The 2011 Healthcare Internet Conference is in full swing in Orlando and there’s more push than ever to demonstrate success with real numbers. The trick to working with analytics is this: the tools report the numbers but they don’t know what they mean. Before you present your numbers, and I’m more concerned about presenting them to your leadership than to a conference, you need to understand them.
I attended a session yesterday about a physician directory overhaul and how they used metrics to demonstrate success. The numbers that they shared were the following:
- Page views: before: 320,000, after: 300,000
- Page views per visit: before: 3.76 , after: 8.83
- Bounce rate: before: 48.12, after: 7.78
Understand that these were numbers that they shared with their executives. I’ll admit that, looking at these numbers, I’m really confused. Doing a little division, we find that they had around 85,000 visits per week before the redesign and only 34,000 after. Sure, those new visitors are more engaged (lower bounce rate, higher pv/visit), but that’s a big shift!
After much discussion, the disconnects were teased out:
- They didn’t measure the same thing – both sets of numbers were for an overall URL, but the old site included a health library that was dropped in the overhaul without recasting the old numbers to remove the irrelevant page activity.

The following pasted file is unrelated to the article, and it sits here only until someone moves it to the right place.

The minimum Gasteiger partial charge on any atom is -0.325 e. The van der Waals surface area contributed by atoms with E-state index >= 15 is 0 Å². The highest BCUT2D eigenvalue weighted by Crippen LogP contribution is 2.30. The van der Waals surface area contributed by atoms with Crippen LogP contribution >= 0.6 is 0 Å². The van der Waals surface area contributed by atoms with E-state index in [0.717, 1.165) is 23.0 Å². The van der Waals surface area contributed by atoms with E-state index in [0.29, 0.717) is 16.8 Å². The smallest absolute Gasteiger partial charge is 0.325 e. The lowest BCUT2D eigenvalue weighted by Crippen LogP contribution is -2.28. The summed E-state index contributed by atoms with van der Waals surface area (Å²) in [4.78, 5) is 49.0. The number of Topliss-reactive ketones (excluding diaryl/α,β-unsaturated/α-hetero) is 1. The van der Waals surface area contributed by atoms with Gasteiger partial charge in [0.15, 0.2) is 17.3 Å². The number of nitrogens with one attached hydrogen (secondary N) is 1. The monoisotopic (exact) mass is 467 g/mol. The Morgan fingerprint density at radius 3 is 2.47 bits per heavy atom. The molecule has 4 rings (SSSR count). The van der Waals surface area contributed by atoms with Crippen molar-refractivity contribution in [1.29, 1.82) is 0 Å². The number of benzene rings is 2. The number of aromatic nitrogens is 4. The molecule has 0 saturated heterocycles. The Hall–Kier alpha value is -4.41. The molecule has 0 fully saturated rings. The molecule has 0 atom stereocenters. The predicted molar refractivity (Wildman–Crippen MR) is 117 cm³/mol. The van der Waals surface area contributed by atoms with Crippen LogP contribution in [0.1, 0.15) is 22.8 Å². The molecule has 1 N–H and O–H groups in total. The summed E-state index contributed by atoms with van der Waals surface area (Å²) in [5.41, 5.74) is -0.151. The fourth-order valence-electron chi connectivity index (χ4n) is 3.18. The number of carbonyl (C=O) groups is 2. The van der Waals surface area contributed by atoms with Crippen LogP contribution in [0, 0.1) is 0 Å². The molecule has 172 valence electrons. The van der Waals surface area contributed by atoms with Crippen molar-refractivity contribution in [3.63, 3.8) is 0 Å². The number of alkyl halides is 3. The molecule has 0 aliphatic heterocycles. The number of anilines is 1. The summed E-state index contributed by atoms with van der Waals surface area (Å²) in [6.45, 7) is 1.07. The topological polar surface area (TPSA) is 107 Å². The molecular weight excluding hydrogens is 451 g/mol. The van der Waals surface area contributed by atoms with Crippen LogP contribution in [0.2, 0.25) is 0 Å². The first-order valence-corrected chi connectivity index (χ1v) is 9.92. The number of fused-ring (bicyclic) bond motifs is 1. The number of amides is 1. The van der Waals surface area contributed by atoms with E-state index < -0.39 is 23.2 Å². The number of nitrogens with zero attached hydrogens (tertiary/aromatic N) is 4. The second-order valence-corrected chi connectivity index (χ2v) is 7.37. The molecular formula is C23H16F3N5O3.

- They changed tools – the old site used WebTrends while the new site uses Google Analytics. Past experience tells me that you really can’t compare numbers between these platforms.
- They really didn’t dig into the numbers to understand what was going on. Why did the bounce rate go down? It could be that large numbers of people were coming to the health library and then leaving, but it could also be that physician profiles aren’t indexed well in the search engines. You just can’t know without further exploration.
The presenters did do one thing very well from a metrics perspective – they looked at conversions ! It’s possible that the activity metrics could lead them to diagnose real, serious issues with their tools or it could be that the numbers are simply meaningless. But the true story lies in the fact the presenters noted that the number of appointment requests being made from the directory increased. This is a meaningful goal that they can promote, especially if the numbers continue to grow. In the end, that’s what really matters!